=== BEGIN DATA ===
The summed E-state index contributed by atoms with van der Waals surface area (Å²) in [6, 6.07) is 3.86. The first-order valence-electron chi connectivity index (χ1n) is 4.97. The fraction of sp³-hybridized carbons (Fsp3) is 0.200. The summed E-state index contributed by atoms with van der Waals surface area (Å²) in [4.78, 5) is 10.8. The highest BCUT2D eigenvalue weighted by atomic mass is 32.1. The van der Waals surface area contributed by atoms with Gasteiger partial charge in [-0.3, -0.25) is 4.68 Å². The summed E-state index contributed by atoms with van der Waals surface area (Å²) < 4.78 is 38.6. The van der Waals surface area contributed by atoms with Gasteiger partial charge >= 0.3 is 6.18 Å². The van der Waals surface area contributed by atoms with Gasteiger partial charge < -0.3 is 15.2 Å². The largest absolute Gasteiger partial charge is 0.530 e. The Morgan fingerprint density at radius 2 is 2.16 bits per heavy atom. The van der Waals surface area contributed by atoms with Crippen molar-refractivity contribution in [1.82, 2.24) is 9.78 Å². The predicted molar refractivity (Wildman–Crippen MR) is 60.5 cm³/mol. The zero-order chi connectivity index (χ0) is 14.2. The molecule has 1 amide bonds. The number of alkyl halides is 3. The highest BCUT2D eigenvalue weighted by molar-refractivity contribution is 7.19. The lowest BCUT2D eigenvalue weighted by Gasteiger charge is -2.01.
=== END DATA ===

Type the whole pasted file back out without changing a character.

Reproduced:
The summed E-state index contributed by atoms with van der Waals surface area (Å²) in [6, 6.07) is 3.86. The first-order valence-electron chi connectivity index (χ1n) is 4.97. The fraction of sp³-hybridized carbons (Fsp3) is 0.200. The summed E-state index contributed by atoms with van der Waals surface area (Å²) in [4.78, 5) is 10.8. The highest BCUT2D eigenvalue weighted by atomic mass is 32.1. The van der Waals surface area contributed by atoms with Gasteiger partial charge in [-0.3, -0.25) is 4.68 Å². The summed E-state index contributed by atoms with van der Waals surface area (Å²) < 4.78 is 38.6. The van der Waals surface area contributed by atoms with Gasteiger partial charge >= 0.3 is 6.18 Å². The van der Waals surface area contributed by atoms with Gasteiger partial charge < -0.3 is 15.2 Å². The largest absolute Gasteiger partial charge is 0.530 e. The Morgan fingerprint density at radius 2 is 2.16 bits per heavy atom. The van der Waals surface area contributed by atoms with Crippen molar-refractivity contribution in [1.82, 2.24) is 9.78 Å². The predicted molar refractivity (Wildman–Crippen MR) is 60.5 cm³/mol. The zero-order chi connectivity index (χ0) is 14.2. The molecule has 1 amide bonds. The number of alkyl halides is 3. The highest BCUT2D eigenvalue weighted by molar-refractivity contribution is 7.19. The lowest BCUT2D eigenvalue weighted by Gasteiger charge is -2.01.